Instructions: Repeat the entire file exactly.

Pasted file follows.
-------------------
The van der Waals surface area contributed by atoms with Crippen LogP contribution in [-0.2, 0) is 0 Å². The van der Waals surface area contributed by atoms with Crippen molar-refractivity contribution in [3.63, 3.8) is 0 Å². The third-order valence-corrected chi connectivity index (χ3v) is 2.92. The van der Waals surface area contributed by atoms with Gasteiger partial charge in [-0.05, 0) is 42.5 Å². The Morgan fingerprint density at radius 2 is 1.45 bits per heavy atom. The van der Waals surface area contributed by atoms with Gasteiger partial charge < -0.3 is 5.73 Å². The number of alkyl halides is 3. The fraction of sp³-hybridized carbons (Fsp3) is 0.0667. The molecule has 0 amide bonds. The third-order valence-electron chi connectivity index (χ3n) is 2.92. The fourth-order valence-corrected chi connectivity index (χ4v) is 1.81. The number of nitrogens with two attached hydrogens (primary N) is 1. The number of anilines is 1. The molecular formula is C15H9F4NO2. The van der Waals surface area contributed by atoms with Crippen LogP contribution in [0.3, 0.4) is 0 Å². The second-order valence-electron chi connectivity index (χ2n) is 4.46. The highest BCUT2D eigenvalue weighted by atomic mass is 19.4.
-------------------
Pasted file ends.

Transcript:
The van der Waals surface area contributed by atoms with Crippen LogP contribution in [-0.2, 0) is 0 Å². The van der Waals surface area contributed by atoms with Crippen molar-refractivity contribution in [3.63, 3.8) is 0 Å². The third-order valence-corrected chi connectivity index (χ3v) is 2.92. The van der Waals surface area contributed by atoms with Gasteiger partial charge in [-0.05, 0) is 42.5 Å². The Morgan fingerprint density at radius 2 is 1.45 bits per heavy atom. The van der Waals surface area contributed by atoms with Gasteiger partial charge < -0.3 is 5.73 Å². The number of alkyl halides is 3. The fraction of sp³-hybridized carbons (Fsp3) is 0.0667. The molecule has 0 amide bonds. The third-order valence-electron chi connectivity index (χ3n) is 2.92. The fourth-order valence-corrected chi connectivity index (χ4v) is 1.81. The number of nitrogens with two attached hydrogens (primary N) is 1. The number of anilines is 1. The molecular formula is C15H9F4NO2. The van der Waals surface area contributed by atoms with Crippen LogP contribution in [0.3, 0.4) is 0 Å². The second-order valence-electron chi connectivity index (χ2n) is 4.46. The highest BCUT2D eigenvalue weighted by atomic mass is 19.4.